October: Climate engineering
To what extent can geoengineering be part of the climate and sustainability solution – and what threats does it pose? This is the focus of the global Potsdam conference Climate Engineering in Context on the 5th-8th of October. Some areas are becoming mainstream, such as carbon capture and storage (CCS/BECCS) and direct air capture (DAC), while others may remain fantasies or nightmares, such as huge mirrors in the sky.
November: Climate highlight of the year
For the first time in 25 years, there was no UN climate summit in 2020. That is why the COP26 in Glasgow on the 1st-12th of November will be the sustainability event of 2021. At the summit, the last part of The Paris Agreement will be agreed upon, including an emissions reduction mechanism to follow the Kyoto Protocol CDM. Continued international climate financing also needs to take a step forward. At the same time, the world will compile the “Enhanced Actions”, to be submitted by each country that has signed the Agreement, to determine how close to the agreed climate targets we are. Hopefully, we will see some national initiatives to move forward, including the Brits themselves, who after Brexit want to show that they have not lost climate momentum.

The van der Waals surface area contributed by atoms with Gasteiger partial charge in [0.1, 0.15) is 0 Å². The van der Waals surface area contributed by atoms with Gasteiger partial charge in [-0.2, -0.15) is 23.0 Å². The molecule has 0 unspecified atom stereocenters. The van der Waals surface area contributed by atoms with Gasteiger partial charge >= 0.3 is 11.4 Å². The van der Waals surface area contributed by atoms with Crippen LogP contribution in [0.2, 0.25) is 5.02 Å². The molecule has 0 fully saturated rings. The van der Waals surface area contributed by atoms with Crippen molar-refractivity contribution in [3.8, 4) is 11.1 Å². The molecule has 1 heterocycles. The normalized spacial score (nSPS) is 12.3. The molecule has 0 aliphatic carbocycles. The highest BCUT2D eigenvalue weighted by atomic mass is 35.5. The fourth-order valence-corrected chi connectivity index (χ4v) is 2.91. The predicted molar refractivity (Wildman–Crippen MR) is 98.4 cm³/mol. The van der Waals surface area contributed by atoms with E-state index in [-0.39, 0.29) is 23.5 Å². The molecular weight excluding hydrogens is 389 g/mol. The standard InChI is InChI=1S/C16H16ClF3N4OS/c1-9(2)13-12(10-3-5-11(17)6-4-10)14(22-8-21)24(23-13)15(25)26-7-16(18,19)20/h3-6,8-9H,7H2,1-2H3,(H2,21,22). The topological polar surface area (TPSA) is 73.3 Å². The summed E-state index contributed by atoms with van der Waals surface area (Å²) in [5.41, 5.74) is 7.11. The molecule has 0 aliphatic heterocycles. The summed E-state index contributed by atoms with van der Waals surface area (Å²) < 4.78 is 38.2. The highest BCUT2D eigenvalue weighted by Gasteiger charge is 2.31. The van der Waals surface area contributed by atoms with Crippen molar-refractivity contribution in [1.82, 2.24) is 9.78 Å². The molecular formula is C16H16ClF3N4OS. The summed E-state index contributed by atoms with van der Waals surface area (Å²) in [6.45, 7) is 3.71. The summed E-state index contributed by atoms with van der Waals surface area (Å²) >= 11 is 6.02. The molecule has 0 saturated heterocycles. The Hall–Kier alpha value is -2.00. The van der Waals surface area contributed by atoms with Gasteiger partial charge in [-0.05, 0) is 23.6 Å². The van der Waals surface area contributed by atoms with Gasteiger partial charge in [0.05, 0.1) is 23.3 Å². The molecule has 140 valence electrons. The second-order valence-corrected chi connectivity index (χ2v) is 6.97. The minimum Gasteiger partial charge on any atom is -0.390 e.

December: Next year’s budget!
Sadly, the pandemic stayed with us for a long time, meaning that the first time the countries around the world can truly focus their initiatives on long term rebuilding of the economies is in the budgets for 2022. These are typically presented and discussed in the autumn of 2021, with a final decision in December and entry into force on January the 1st. In these budgets we will find out to what extent and how the countries, regions and municipalities that we focus on really deliver on the promise to “Build Back Better”.
As we closely follow these events, we’ll be publishing reports and content regularly via the urban insight website and social media, follow us and join the conversation.